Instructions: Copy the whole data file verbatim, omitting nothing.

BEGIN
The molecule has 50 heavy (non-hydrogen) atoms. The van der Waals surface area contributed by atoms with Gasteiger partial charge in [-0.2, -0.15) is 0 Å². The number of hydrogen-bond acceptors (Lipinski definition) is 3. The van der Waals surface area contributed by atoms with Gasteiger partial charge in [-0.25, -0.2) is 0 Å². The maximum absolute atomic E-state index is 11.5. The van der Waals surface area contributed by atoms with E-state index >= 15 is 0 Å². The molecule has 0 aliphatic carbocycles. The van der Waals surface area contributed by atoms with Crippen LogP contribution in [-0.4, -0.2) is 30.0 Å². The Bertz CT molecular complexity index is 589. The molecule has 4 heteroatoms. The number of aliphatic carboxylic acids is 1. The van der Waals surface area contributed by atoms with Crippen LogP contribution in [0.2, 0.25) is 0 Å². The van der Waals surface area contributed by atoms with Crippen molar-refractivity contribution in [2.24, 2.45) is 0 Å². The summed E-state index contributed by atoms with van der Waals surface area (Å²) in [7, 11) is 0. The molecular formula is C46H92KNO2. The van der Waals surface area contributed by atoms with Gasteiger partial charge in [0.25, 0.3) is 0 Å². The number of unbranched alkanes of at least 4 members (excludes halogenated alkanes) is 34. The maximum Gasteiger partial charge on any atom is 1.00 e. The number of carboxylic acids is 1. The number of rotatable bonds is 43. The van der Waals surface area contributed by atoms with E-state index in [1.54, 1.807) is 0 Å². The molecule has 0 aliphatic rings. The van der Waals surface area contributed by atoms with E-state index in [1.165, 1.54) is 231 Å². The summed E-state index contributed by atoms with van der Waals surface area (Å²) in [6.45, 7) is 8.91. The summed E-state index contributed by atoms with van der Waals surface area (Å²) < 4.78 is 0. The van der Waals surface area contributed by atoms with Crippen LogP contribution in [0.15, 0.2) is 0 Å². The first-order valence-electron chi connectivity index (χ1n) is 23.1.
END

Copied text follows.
The molecule has 50 heavy (non-hydrogen) atoms. The van der Waals surface area contributed by atoms with Gasteiger partial charge in [-0.2, -0.15) is 0 Å². The number of hydrogen-bond acceptors (Lipinski definition) is 3. The van der Waals surface area contributed by atoms with Gasteiger partial charge in [-0.25, -0.2) is 0 Å². The maximum absolute atomic E-state index is 11.5. The van der Waals surface area contributed by atoms with E-state index >= 15 is 0 Å². The molecule has 0 aliphatic carbocycles. The van der Waals surface area contributed by atoms with Crippen LogP contribution in [-0.4, -0.2) is 30.0 Å². The Bertz CT molecular complexity index is 589. The molecule has 4 heteroatoms. The number of aliphatic carboxylic acids is 1. The van der Waals surface area contributed by atoms with Crippen LogP contribution in [0.2, 0.25) is 0 Å². The van der Waals surface area contributed by atoms with Crippen molar-refractivity contribution in [2.24, 2.45) is 0 Å². The summed E-state index contributed by atoms with van der Waals surface area (Å²) in [7, 11) is 0. The molecular formula is C46H92KNO2. The van der Waals surface area contributed by atoms with Gasteiger partial charge in [0.25, 0.3) is 0 Å². The number of unbranched alkanes of at least 4 members (excludes halogenated alkanes) is 34. The maximum Gasteiger partial charge on any atom is 1.00 e. The number of carboxylic acids is 1. The number of rotatable bonds is 43. The van der Waals surface area contributed by atoms with E-state index in [1.54, 1.807) is 0 Å². The molecule has 0 aliphatic rings. The van der Waals surface area contributed by atoms with E-state index in [1.165, 1.54) is 231 Å². The summed E-state index contributed by atoms with van der Waals surface area (Å²) in [6.45, 7) is 8.91. The summed E-state index contributed by atoms with van der Waals surface area (Å²) < 4.78 is 0. The van der Waals surface area contributed by atoms with Crippen LogP contribution in [0.15, 0.2) is 0 Å². The first-order valence-electron chi connectivity index (χ1n) is 23.1.